New Deputy Mayor Dr. Herminia Palacio returned to her hometown to promote Mayor Bill de Blasio’s #OurCity housing, health, homelessness and public safety agenda. Dr. Palacio, the de Blasio administration’s Deputy Mayor for Health and Human Services, updated local southwest Bronx community residents and leaders on the Mayor’s State of the City initiatives.


Deputy Mayor Dr. Herminia Palacio delivers a local version of SOTC 2016. Photo credit: The Bronx Chronicle

Deputy Mayor Dr. Herminia Palacio delivers a local version of SOTC 2016. Photo credit: The Bronx Chronicle


Dr. Palacio offered State Of The City 2016 highlights and participated in 30-minutes Q&A session. In the area of criminal justice reform, she cited that stop-and-frisk arrests and the city jail population are both down, while the city is safer than before.


Deputy Mayor Palacio, who was raised a few miles away at a home on Clay Avenue and East 170th Street, shared personal stories that made the event more of an intimate conversation rather than a stilted presentation. While discussing progress made with Mayor de Blasio’s Vision Zero initiative,  Dr. Palacio revealed that her eldest brother was struck and killed by a car while crossing Webster Avenue in Claremont Village. She pointed out the success of Vision Zero in reducing fatalities by 22% since 2013 and cited the lower speed limit on Grand Concourse as saving lives. Deputy Mayor Palacio said city streets are the safest since 1910.


While discussing ThriveNYC and dealing with the crisis of mental illness, Dr. Palacio made the poignant revelation that her family had been touched by mental illness. She spoke of her own mother slipping into a “psychiatric depression.” “We need to talk about mental health issues,’ she said. The deputy mayor pointed to the availability of mental health first aid training to enable family, friends and neighbors to assist persons in the throes of mental illness and substance abuse/dependence. Because the Mayor has forged an agreement with city pharmacists, Bronx residents will soon be able to use Naloxone to save the lives of loved ones overdosing on opioids.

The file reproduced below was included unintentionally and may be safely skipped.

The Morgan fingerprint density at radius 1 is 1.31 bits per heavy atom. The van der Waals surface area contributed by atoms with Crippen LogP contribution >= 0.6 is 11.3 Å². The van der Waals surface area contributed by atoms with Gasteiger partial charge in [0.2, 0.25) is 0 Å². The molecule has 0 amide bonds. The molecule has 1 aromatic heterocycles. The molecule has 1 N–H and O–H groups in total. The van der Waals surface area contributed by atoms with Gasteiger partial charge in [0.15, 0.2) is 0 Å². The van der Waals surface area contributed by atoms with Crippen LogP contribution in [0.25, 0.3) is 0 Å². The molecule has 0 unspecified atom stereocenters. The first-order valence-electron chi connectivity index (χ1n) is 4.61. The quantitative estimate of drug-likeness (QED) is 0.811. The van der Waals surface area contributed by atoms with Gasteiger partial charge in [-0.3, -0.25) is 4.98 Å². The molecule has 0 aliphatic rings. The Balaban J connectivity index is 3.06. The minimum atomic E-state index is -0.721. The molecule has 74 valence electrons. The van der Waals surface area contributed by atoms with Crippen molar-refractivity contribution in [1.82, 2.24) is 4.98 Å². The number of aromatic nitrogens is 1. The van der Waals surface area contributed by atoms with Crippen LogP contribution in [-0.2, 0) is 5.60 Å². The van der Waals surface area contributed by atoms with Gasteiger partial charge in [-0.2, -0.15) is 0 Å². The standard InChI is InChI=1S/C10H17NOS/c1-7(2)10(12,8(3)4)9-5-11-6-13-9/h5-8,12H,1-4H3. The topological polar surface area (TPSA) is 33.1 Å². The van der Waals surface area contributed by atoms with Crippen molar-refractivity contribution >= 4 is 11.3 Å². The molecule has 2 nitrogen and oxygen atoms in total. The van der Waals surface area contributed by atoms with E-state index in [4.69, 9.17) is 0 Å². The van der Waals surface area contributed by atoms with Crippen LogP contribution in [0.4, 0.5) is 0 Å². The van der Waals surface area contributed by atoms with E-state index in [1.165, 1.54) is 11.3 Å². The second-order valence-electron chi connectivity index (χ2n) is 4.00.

Deputy Mayor Palacio ended her remarks describing how the de Blasio administration is using LinkNYC to bridge the digital divide by offering free wi-fi access citywide.  She spoke of efforts to bring the new economy to outerborough residents. Dr. Palacio said that in the past two years, the city has added 420,000 with job growth in the outerboroughs outpacing Manhattan.


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In assessing Deputy Mayor Palacio, Bishop Angel Rosario said, “Her presentation was very elegant…alot of clear information was given about the work of the city. To me. that’s important.” In the foreground, Bishop Rosario (left) congratulates Dr. Palacio (right).



The presentation and subsequent Q-and-A was held at the Latino Pastoral Action Center (LPAC) on Tuesday, March 1. Reverend Raymond Rivera, president of LPAC, and Reverend Que English, Citywide Clergy Task Force, emceed Deputy Mayor’s Palacio’s presentation.


Local activist, Jim Fairbanks described Dr. Palacio as “very receptive…she felt at home. That made us feel at home.”


One New York Town Hall

Left to right: Eddie Laguerre (NAICA), CM Vanessa L. Gibson, Assistant Chief Larry Nikunen (Patrol Borough Bronx), Inspector Brian M. Mullen (44th Precinct), Rev. Raymond Rivera (LPAC), and Rev. Que English. Photo credit — The Bronx Chronicle.


Asked about the evening’s proceedings, Rev. Raymond Rivera said, “We were glad to host her. She reflected the administration’s position well.” He confessed that he liked that the de Blasio administration is reaching out, however, it is the role of the Church to affirm policies when they agree and criticize when they disagree.


“This administration reminds me of the Lindsay administration. Lindsay kinda was [about] decentralizing government. I hoping that’s the model that they are trying to follow. As much contact with the people the better the administration would become. It’s a difference of what we have had in the city before,” Rev. Rivera added.

Highlights of the 20-minute Q & A session


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